- Insurance CIOs are quickly coming up the ETF learning curve, particularly regarding trading mechanics and frameworks for analysis.
- As insurers grow more comfortable with the ETF ecosystem, their usage becomes more nuanced and complex.
- Insurance companies are using ETFs for a range of applications, from simple management of cash inflows to sophisticated risk ballast strategies.
Below are excerpts from our conversation, featuring a discussion about the varying ways ETFs are being utilized in general account portfolios and how senior leaders at insurance companies are becoming more knowledgeable about the ETF market.
You’ve been analyzing the use of ETFs by insurance companies for more than a decade. Over this time span, what changes have you observed in the way insurance CIOs approach ETFs?
Insurance CIOs are quickly coming up the learning curve, especially when it comes to sharpening their knowledge about the capital markets functions of ETFs. For example, CIOs today are savvier about the trading mechanisms of ETFs and how they differ from traditional OTC bond markets. CIOs are rapidly building a strong understanding of how to access the market and execute effective, cost-efficient trading strategies.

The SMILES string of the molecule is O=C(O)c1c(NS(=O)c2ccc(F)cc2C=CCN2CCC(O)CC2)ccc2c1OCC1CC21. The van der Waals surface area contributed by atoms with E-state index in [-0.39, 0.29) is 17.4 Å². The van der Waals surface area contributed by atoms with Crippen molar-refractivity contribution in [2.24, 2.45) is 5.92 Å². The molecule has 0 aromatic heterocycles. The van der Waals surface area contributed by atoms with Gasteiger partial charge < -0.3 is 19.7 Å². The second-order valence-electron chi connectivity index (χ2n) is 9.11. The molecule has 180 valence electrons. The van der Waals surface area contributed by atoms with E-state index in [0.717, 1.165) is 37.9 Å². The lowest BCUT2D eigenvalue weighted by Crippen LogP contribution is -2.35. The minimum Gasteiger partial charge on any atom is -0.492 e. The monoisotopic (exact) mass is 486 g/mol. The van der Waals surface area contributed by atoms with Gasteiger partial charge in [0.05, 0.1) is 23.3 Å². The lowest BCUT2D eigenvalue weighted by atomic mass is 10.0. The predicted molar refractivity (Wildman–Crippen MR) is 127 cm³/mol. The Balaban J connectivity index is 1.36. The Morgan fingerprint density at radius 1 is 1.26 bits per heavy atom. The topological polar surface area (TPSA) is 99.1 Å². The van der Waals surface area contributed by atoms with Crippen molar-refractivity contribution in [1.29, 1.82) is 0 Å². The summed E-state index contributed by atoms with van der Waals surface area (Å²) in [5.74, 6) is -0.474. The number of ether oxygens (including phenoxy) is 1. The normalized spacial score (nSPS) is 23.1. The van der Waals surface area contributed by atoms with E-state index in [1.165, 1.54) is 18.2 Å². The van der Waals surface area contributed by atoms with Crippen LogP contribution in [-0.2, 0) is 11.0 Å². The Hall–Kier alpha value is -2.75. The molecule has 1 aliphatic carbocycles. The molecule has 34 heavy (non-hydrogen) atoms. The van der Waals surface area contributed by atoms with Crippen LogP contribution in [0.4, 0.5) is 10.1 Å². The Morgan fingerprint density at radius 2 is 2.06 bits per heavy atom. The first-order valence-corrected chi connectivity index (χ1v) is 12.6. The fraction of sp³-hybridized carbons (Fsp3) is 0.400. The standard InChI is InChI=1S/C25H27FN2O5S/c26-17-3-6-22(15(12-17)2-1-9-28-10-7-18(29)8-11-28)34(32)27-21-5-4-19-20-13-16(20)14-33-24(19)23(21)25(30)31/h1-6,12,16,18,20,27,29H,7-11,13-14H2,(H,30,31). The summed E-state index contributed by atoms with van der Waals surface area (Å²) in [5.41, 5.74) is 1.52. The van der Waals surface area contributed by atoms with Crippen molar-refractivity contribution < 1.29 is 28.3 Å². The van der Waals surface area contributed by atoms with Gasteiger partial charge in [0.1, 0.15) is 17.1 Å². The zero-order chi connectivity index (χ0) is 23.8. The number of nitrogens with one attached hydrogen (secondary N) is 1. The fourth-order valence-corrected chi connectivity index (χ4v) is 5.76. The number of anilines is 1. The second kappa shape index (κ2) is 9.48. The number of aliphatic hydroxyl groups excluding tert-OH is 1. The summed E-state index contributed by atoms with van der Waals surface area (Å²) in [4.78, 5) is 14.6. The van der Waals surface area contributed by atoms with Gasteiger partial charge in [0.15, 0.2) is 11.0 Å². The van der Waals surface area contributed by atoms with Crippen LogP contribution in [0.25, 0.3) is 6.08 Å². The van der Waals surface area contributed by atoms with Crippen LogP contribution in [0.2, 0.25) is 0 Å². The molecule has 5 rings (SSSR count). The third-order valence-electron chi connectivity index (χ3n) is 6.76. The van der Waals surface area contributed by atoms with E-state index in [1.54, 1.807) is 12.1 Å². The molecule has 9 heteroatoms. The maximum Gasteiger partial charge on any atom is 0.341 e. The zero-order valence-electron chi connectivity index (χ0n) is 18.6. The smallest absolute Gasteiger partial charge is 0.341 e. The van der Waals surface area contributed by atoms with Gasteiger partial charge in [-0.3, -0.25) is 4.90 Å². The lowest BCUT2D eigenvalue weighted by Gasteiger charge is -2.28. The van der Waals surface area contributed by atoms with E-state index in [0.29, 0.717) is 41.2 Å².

In addition, insurance CIOs are increasingly discovering that the ETF market is generally deep enough to handle large transactions without being disrupted. When we examine publicly available records of insurers’ securities holdings, we see a consistent pattern: Approximately 50% of ETF trades by insurance companies are a full “round trip” within a single year, meaning the ETFs are entering and exiting the portfolios within the same year. This is solid evidence that insurance CIOs are growing to appreciate ETFs as a flexible, liquid tool for portfolio management.
Lastly, CIOs are working to build appropriate frameworks for ETF analysis, especially for fixed income ETFs. In contrast to an individual bond, where metrics like duration and yield are often the focus, analysis of a fixed income ETF requires a thorough understanding of the underlying index and how the ETF is constructed, including its allowable securities, exclusions, and specifics such as credit rating criteria.